Susan's Blog

Wednesday, March 10, 2010

Excerpt Six From AMSG

Chapter 6. Moving beyond “You and Me against the World:” Getting Help from Others

…Unfortunately, it’s a common experience for most autism
parents, at one time or another, to feel humiliated by strangers.
Or, if it is not humiliation, then we might experience just
plain lack of understanding. Paulette, who calls herself my
twin sister in Alabama, told me of the challenges she faces
going into public with her daughter Punkin. “Punkin and I
have had some good experiences and some bad experiences.
I really understand other autism parents when they say how
proud they are just to be able to go places and it’s normal.

I am invited to go and see The Nutcracker ballet for Christmas.
I have decided that Punkin will not be going. Everyone
wants to know why I am not taking her when my best
friend is taking her girls. I find myself getting defensive.” Paulette
has a long memory of her experiences out in the world
with Punkin, and it makes her think twice about going any-
where with her, just like I still do with Nat. “This summer,”
she said, “when it was just the two of us and the meltdowns
were happening on a regular basis, I couldn’t get anybody to
help me—but they are still quick to criticize my decision not
to take her to the ballet.”

Paulette continues, “They just don’t know how much I
would love to take her, but this is going to be a trip that I take
just for me. Most of the time when we go places, I say, ‘This
is for Punkin,’ and if I have to spend a little time in the restroom
calming her down, it’s OK because I am doing it for
her. But when we get up because she needs to go somewhere
else to calm down, nobody gets up and says, ‘Do you need
any help?’ Yet they still want to criticize.”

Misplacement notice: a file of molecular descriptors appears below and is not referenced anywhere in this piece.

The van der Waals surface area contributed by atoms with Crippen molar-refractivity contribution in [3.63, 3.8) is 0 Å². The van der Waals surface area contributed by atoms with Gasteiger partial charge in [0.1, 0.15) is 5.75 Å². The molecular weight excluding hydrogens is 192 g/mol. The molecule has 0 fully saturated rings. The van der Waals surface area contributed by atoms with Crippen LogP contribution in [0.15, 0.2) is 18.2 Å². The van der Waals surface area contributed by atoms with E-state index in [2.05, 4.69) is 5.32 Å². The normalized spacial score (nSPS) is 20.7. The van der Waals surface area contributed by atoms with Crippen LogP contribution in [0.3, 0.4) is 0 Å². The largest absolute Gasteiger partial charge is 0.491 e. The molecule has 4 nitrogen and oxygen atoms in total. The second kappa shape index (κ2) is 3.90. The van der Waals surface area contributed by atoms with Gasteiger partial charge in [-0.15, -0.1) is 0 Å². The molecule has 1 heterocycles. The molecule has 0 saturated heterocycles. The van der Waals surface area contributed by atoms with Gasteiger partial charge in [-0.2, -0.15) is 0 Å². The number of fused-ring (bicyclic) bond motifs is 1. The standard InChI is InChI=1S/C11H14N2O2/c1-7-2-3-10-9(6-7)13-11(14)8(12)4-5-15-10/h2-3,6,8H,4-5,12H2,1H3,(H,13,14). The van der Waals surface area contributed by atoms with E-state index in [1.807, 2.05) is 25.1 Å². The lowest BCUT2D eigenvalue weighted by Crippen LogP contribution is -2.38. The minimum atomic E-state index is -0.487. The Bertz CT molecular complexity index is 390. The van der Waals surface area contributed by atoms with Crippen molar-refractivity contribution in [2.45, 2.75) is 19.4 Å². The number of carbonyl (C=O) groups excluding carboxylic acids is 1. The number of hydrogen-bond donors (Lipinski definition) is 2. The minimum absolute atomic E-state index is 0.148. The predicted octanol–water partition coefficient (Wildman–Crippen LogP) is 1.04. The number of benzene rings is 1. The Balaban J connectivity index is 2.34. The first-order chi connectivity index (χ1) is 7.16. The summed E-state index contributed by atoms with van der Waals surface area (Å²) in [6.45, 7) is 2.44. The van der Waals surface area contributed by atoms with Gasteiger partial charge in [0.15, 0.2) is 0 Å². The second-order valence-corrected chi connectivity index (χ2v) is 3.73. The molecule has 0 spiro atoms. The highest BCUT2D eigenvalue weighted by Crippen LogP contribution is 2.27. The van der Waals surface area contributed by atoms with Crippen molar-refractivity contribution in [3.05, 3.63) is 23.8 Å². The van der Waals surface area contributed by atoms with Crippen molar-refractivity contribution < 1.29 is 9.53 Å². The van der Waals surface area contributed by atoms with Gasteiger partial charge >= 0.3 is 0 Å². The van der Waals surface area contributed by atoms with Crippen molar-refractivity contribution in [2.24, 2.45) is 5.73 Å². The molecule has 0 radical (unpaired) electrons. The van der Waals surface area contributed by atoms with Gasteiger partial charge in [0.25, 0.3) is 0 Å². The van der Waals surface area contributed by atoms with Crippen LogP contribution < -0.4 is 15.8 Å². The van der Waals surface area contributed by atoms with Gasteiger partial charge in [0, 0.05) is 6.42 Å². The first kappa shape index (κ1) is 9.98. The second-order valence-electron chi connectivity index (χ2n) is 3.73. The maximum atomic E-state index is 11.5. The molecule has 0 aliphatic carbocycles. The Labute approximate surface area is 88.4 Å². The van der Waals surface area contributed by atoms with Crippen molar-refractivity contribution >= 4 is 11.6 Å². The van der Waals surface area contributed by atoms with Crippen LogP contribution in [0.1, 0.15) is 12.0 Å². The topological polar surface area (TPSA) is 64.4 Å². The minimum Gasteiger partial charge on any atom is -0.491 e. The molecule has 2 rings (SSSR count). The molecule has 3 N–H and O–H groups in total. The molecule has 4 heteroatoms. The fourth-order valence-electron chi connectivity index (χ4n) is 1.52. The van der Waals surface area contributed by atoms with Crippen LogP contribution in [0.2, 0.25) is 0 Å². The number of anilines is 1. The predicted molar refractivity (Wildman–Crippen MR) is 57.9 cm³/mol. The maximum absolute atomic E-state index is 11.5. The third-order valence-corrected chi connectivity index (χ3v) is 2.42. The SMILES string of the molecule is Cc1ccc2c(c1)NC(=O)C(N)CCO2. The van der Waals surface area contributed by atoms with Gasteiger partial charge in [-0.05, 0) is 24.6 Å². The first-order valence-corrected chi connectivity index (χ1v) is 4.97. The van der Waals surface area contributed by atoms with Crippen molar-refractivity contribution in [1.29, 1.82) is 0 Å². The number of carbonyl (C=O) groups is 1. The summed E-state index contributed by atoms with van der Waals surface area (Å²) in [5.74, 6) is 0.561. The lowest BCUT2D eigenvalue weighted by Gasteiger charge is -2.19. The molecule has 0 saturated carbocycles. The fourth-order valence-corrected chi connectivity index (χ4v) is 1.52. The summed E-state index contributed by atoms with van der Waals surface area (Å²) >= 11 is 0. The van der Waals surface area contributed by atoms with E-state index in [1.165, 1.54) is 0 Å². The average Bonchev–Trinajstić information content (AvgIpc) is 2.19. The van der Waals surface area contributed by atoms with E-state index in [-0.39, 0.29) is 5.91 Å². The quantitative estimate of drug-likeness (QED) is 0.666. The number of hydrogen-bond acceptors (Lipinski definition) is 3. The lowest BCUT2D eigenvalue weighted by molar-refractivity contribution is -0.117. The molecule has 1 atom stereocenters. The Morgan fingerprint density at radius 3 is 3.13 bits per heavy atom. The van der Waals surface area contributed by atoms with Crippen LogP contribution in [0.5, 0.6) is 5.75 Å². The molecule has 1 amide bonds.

…Probably the most helpful happiness strategy for an autism
parent is finding lifelines. Lifelines are the people in our lives,
outside of our spouses or partners, who truly understand our
children. Lifelines are the people who “get it,” as many autism
parents say. You can leave your kid with a lifeline for a period
of time—an hour, a weekend, it can vary—and you don’t
have to worry about it. These are the folks who let us escape
and rejuvenate. Lifelines help our children, too, because they
provide them with bonding experiences beyond Mom and
Dad and help them to develop more independence…


That is some beautiful writing, Susan! Brings tears to my eyes.

— added by Donna on Wednesday, March 10, 2010 at 4:41 pm

I love the IDEA of a lifeline, but other than my sister and mom, no one else have ever ever asked if they could take my daughter out for a fun saturday morning. Never in 12 years.

That is really sad.

— added by Anonymous on Thursday, March 11, 2010 at 6:04 pm

Pretty much only my mom has as well. Still, that's something, right? Don't you find that there's usually only one set of grandparents who do that kind of thing?

We usually have paid for the people to watch Nat, but that's kind of what I'd expect…

— added by Susan Senator on Thursday, March 11, 2010 at 6:58 pm

This is why I started my autism mothers' group. We are each others' lifelines. We "get it." We also pass around phone numbers of safe, autism-trained babysitters. Most of us don't have family in the area, so using family members as sitters or respite just isn't an option. I encourage all the autism moms out there to do what I did: if you can't find your own comfy little autism bubble, make your own.

— added by ASDmomNC on Friday, March 12, 2010 at 8:39 am

Autism Bubbles! Love it!

— added by Susan Senator on Friday, March 12, 2010 at 8:40 am

Getting treated in a humiliating manner by stangers I can take, it's getting treated in a humiliating manner by other parents of autistic children that is most hurtful to me.

— added by Sharon L. on Friday, March 12, 2010 at 3:08 pm

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